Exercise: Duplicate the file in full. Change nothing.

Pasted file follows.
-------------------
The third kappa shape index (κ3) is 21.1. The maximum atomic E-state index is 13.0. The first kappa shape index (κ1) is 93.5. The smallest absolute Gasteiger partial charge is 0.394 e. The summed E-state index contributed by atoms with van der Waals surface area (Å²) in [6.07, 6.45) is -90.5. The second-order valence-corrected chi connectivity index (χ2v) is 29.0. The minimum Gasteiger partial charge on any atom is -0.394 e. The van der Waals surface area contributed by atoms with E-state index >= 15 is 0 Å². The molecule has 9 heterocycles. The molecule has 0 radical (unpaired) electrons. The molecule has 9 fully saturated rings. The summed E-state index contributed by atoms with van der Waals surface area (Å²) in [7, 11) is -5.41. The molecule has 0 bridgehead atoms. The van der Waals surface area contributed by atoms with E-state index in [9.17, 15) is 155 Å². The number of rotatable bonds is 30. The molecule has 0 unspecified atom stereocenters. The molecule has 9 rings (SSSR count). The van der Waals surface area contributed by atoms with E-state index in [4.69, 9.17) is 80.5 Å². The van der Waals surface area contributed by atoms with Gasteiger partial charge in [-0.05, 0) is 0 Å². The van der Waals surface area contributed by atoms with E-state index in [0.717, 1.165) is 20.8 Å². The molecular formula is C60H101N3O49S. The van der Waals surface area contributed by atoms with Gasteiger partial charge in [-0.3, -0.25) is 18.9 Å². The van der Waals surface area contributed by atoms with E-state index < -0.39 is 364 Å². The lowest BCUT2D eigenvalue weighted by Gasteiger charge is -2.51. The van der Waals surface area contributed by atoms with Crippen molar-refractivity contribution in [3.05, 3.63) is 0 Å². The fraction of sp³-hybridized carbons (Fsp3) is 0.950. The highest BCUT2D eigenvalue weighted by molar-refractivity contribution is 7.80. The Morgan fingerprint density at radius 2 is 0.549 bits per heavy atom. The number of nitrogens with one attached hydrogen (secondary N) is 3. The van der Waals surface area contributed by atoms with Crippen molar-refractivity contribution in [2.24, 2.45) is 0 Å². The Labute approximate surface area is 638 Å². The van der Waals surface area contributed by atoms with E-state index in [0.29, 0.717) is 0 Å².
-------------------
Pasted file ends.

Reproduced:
The third kappa shape index (κ3) is 21.1. The maximum atomic E-state index is 13.0. The first kappa shape index (κ1) is 93.5. The smallest absolute Gasteiger partial charge is 0.394 e. The summed E-state index contributed by atoms with van der Waals surface area (Å²) in [6.07, 6.45) is -90.5. The second-order valence-corrected chi connectivity index (χ2v) is 29.0. The minimum Gasteiger partial charge on any atom is -0.394 e. The van der Waals surface area contributed by atoms with E-state index >= 15 is 0 Å². The molecule has 9 heterocycles. The molecule has 0 radical (unpaired) electrons. The molecule has 9 fully saturated rings. The summed E-state index contributed by atoms with van der Waals surface area (Å²) in [7, 11) is -5.41. The molecule has 0 bridgehead atoms. The van der Waals surface area contributed by atoms with E-state index in [9.17, 15) is 155 Å². The number of rotatable bonds is 30. The molecule has 0 unspecified atom stereocenters. The molecule has 9 rings (SSSR count). The van der Waals surface area contributed by atoms with E-state index in [4.69, 9.17) is 80.5 Å². The van der Waals surface area contributed by atoms with Gasteiger partial charge in [-0.05, 0) is 0 Å². The van der Waals surface area contributed by atoms with E-state index in [0.717, 1.165) is 20.8 Å². The molecular formula is C60H101N3O49S. The van der Waals surface area contributed by atoms with Gasteiger partial charge in [-0.3, -0.25) is 18.9 Å². The van der Waals surface area contributed by atoms with E-state index < -0.39 is 364 Å². The lowest BCUT2D eigenvalue weighted by Gasteiger charge is -2.51. The van der Waals surface area contributed by atoms with Crippen molar-refractivity contribution in [3.05, 3.63) is 0 Å². The fraction of sp³-hybridized carbons (Fsp3) is 0.950. The highest BCUT2D eigenvalue weighted by molar-refractivity contribution is 7.80. The Morgan fingerprint density at radius 2 is 0.549 bits per heavy atom. The number of nitrogens with one attached hydrogen (secondary N) is 3. The van der Waals surface area contributed by atoms with Crippen molar-refractivity contribution in [2.24, 2.45) is 0 Å². The Labute approximate surface area is 638 Å². The van der Waals surface area contributed by atoms with E-state index in [0.29, 0.717) is 0 Å².